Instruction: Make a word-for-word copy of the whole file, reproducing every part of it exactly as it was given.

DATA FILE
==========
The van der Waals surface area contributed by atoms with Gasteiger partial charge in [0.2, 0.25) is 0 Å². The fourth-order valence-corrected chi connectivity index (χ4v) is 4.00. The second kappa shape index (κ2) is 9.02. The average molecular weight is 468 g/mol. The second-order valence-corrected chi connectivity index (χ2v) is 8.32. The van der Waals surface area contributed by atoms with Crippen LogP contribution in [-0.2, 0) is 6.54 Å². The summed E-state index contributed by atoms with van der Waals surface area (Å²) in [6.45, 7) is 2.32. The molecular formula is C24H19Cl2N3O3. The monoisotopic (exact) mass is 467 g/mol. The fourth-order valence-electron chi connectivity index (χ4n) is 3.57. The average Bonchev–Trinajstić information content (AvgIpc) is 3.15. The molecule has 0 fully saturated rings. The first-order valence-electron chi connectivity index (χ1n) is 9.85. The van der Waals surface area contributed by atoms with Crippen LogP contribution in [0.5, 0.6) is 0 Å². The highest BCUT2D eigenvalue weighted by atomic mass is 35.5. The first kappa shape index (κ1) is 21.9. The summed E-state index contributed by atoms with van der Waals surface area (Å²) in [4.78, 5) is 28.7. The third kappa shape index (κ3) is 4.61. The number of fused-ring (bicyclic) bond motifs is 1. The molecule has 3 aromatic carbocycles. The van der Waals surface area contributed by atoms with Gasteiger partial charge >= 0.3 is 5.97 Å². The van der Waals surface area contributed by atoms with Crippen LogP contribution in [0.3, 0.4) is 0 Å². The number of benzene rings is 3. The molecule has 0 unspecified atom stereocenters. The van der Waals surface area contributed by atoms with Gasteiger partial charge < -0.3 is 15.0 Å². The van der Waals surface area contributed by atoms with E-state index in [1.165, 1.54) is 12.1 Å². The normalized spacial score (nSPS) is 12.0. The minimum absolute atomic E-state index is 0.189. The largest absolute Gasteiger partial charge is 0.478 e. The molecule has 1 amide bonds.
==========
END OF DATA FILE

The van der Waals surface area contributed by atoms with Gasteiger partial charge in [0.2, 0.25) is 0 Å². The fourth-order valence-corrected chi connectivity index (χ4v) is 4.00. The second kappa shape index (κ2) is 9.02. The average molecular weight is 468 g/mol. The second-order valence-corrected chi connectivity index (χ2v) is 8.32. The van der Waals surface area contributed by atoms with Crippen LogP contribution in [-0.2, 0) is 6.54 Å². The summed E-state index contributed by atoms with van der Waals surface area (Å²) in [6.45, 7) is 2.32. The molecular formula is C24H19Cl2N3O3. The monoisotopic (exact) mass is 467 g/mol. The fourth-order valence-electron chi connectivity index (χ4n) is 3.57. The average Bonchev–Trinajstić information content (AvgIpc) is 3.15. The molecule has 0 fully saturated rings. The first-order valence-electron chi connectivity index (χ1n) is 9.85. The van der Waals surface area contributed by atoms with Crippen LogP contribution in [0.5, 0.6) is 0 Å². The highest BCUT2D eigenvalue weighted by atomic mass is 35.5. The first kappa shape index (κ1) is 21.9. The summed E-state index contributed by atoms with van der Waals surface area (Å²) in [4.78, 5) is 28.7. The third kappa shape index (κ3) is 4.61. The number of fused-ring (bicyclic) bond motifs is 1. The molecule has 3 aromatic carbocycles. The van der Waals surface area contributed by atoms with Gasteiger partial charge >= 0.3 is 5.97 Å². The van der Waals surface area contributed by atoms with Crippen LogP contribution in [0.3, 0.4) is 0 Å². The number of benzene rings is 3. The molecule has 0 unspecified atom stereocenters. The van der Waals surface area contributed by atoms with Gasteiger partial charge < -0.3 is 15.0 Å². The van der Waals surface area contributed by atoms with E-state index in [1.165, 1.54) is 12.1 Å². The normalized spacial score (nSPS) is 12.0. The minimum absolute atomic E-state index is 0.189. The largest absolute Gasteiger partial charge is 0.478 e. The molecule has 1 amide bonds.